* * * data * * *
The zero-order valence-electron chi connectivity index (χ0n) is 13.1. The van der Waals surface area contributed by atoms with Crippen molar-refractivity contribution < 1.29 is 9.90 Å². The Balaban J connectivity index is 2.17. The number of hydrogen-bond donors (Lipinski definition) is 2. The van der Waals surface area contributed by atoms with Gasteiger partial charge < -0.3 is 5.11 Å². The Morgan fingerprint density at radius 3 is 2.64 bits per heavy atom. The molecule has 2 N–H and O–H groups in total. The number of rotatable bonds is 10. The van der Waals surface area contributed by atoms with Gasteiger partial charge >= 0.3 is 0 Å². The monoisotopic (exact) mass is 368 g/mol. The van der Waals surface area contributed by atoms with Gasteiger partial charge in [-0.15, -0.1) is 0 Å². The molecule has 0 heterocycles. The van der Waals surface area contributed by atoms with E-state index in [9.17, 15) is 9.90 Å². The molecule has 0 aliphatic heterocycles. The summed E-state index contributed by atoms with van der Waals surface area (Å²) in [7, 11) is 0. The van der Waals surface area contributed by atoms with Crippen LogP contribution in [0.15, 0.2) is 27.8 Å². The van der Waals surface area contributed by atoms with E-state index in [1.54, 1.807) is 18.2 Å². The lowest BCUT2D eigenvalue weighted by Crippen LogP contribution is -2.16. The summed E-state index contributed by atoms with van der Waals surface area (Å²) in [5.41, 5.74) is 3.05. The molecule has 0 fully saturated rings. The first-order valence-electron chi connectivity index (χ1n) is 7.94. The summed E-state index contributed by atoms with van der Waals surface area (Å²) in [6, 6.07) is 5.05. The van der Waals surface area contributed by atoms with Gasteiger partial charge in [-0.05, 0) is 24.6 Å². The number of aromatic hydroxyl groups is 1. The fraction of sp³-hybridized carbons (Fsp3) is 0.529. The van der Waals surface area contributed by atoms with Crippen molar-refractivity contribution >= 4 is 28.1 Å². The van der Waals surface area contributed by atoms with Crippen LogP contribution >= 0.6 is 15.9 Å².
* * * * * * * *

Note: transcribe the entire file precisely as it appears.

The zero-order valence-electron chi connectivity index (χ0n) is 13.1. The van der Waals surface area contributed by atoms with Crippen molar-refractivity contribution < 1.29 is 9.90 Å². The Balaban J connectivity index is 2.17. The number of hydrogen-bond donors (Lipinski definition) is 2. The van der Waals surface area contributed by atoms with Gasteiger partial charge < -0.3 is 5.11 Å². The Morgan fingerprint density at radius 3 is 2.64 bits per heavy atom. The molecule has 2 N–H and O–H groups in total. The number of rotatable bonds is 10. The van der Waals surface area contributed by atoms with Gasteiger partial charge >= 0.3 is 0 Å². The monoisotopic (exact) mass is 368 g/mol. The van der Waals surface area contributed by atoms with Gasteiger partial charge in [-0.15, -0.1) is 0 Å². The molecule has 0 heterocycles. The van der Waals surface area contributed by atoms with E-state index in [9.17, 15) is 9.90 Å². The molecule has 0 aliphatic heterocycles. The summed E-state index contributed by atoms with van der Waals surface area (Å²) in [7, 11) is 0. The van der Waals surface area contributed by atoms with Crippen LogP contribution in [0.15, 0.2) is 27.8 Å². The van der Waals surface area contributed by atoms with E-state index in [1.54, 1.807) is 18.2 Å². The lowest BCUT2D eigenvalue weighted by Crippen LogP contribution is -2.16. The summed E-state index contributed by atoms with van der Waals surface area (Å²) in [5.41, 5.74) is 3.05. The molecule has 0 fully saturated rings. The first-order valence-electron chi connectivity index (χ1n) is 7.94. The summed E-state index contributed by atoms with van der Waals surface area (Å²) in [6, 6.07) is 5.05. The van der Waals surface area contributed by atoms with Gasteiger partial charge in [-0.05, 0) is 24.6 Å². The number of aromatic hydroxyl groups is 1. The fraction of sp³-hybridized carbons (Fsp3) is 0.529. The van der Waals surface area contributed by atoms with Crippen molar-refractivity contribution >= 4 is 28.1 Å². The van der Waals surface area contributed by atoms with Crippen LogP contribution >= 0.6 is 15.9 Å².